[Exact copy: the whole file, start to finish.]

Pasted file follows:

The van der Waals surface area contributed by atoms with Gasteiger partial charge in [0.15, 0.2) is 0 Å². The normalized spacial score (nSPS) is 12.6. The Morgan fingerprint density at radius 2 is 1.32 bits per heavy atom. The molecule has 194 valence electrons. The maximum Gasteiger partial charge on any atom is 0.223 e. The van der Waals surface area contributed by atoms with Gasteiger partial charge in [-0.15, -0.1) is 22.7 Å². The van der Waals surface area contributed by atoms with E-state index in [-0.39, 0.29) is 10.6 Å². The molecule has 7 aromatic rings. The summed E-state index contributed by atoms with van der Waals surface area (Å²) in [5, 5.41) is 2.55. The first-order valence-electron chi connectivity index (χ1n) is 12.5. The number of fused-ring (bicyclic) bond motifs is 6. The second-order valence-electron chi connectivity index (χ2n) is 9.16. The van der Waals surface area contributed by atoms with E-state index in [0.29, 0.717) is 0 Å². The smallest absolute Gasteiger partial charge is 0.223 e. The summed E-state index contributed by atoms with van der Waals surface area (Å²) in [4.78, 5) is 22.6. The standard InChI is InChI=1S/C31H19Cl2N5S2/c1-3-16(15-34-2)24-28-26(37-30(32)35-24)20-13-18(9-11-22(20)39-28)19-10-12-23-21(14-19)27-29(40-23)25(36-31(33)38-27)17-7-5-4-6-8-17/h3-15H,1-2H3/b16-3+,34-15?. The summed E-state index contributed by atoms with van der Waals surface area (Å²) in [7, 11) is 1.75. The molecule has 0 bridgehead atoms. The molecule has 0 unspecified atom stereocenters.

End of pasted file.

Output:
The van der Waals surface area contributed by atoms with Gasteiger partial charge in [0.15, 0.2) is 0 Å². The normalized spacial score (nSPS) is 12.6. The Morgan fingerprint density at radius 2 is 1.32 bits per heavy atom. The molecule has 194 valence electrons. The maximum Gasteiger partial charge on any atom is 0.223 e. The van der Waals surface area contributed by atoms with Gasteiger partial charge in [-0.15, -0.1) is 22.7 Å². The van der Waals surface area contributed by atoms with E-state index in [-0.39, 0.29) is 10.6 Å². The molecule has 7 aromatic rings. The summed E-state index contributed by atoms with van der Waals surface area (Å²) in [5, 5.41) is 2.55. The first-order valence-electron chi connectivity index (χ1n) is 12.5. The number of fused-ring (bicyclic) bond motifs is 6. The second-order valence-electron chi connectivity index (χ2n) is 9.16. The van der Waals surface area contributed by atoms with E-state index in [0.29, 0.717) is 0 Å². The smallest absolute Gasteiger partial charge is 0.223 e. The summed E-state index contributed by atoms with van der Waals surface area (Å²) in [4.78, 5) is 22.6. The standard InChI is InChI=1S/C31H19Cl2N5S2/c1-3-16(15-34-2)24-28-26(37-30(32)35-24)20-13-18(9-11-22(20)39-28)19-10-12-23-21(14-19)27-29(40-23)25(36-31(33)38-27)17-7-5-4-6-8-17/h3-15H,1-2H3/b16-3+,34-15?. The summed E-state index contributed by atoms with van der Waals surface area (Å²) in [7, 11) is 1.75. The molecule has 0 bridgehead atoms. The molecule has 0 unspecified atom stereocenters.